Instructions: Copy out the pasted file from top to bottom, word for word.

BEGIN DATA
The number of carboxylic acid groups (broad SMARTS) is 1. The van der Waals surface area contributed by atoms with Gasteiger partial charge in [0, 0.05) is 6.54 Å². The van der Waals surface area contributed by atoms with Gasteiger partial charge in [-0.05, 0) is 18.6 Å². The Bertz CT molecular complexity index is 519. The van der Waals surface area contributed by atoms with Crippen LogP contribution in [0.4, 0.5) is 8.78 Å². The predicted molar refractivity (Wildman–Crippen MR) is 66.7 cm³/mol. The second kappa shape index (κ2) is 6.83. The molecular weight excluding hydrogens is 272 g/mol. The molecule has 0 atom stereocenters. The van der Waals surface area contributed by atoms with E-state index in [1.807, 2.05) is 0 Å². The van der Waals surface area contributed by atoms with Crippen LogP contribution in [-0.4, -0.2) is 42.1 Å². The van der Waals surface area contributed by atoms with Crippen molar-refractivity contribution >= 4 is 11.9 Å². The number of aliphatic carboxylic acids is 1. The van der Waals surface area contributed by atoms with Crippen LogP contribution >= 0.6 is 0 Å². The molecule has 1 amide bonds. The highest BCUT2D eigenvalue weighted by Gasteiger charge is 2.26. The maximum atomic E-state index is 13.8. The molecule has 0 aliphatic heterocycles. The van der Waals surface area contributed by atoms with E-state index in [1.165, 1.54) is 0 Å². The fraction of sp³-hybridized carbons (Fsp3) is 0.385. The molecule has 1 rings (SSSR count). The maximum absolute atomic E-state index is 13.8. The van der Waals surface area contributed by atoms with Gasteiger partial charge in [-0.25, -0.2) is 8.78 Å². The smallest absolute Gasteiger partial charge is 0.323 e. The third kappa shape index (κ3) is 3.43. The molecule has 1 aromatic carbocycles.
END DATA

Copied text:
The number of carboxylic acid groups (broad SMARTS) is 1. The van der Waals surface area contributed by atoms with Gasteiger partial charge in [0, 0.05) is 6.54 Å². The van der Waals surface area contributed by atoms with Gasteiger partial charge in [-0.05, 0) is 18.6 Å². The Bertz CT molecular complexity index is 519. The van der Waals surface area contributed by atoms with Crippen LogP contribution in [0.4, 0.5) is 8.78 Å². The predicted molar refractivity (Wildman–Crippen MR) is 66.7 cm³/mol. The second kappa shape index (κ2) is 6.83. The molecular weight excluding hydrogens is 272 g/mol. The molecule has 0 atom stereocenters. The van der Waals surface area contributed by atoms with E-state index in [1.807, 2.05) is 0 Å². The van der Waals surface area contributed by atoms with Crippen LogP contribution in [-0.4, -0.2) is 42.1 Å². The van der Waals surface area contributed by atoms with Crippen molar-refractivity contribution >= 4 is 11.9 Å². The number of aliphatic carboxylic acids is 1. The van der Waals surface area contributed by atoms with Crippen LogP contribution >= 0.6 is 0 Å². The molecule has 1 amide bonds. The highest BCUT2D eigenvalue weighted by Gasteiger charge is 2.26. The maximum atomic E-state index is 13.8. The molecule has 0 aliphatic heterocycles. The van der Waals surface area contributed by atoms with E-state index in [1.165, 1.54) is 0 Å². The fraction of sp³-hybridized carbons (Fsp3) is 0.385. The molecule has 1 rings (SSSR count). The maximum absolute atomic E-state index is 13.8. The van der Waals surface area contributed by atoms with Gasteiger partial charge in [-0.25, -0.2) is 8.78 Å². The smallest absolute Gasteiger partial charge is 0.323 e. The third kappa shape index (κ3) is 3.43. The molecule has 1 aromatic carbocycles.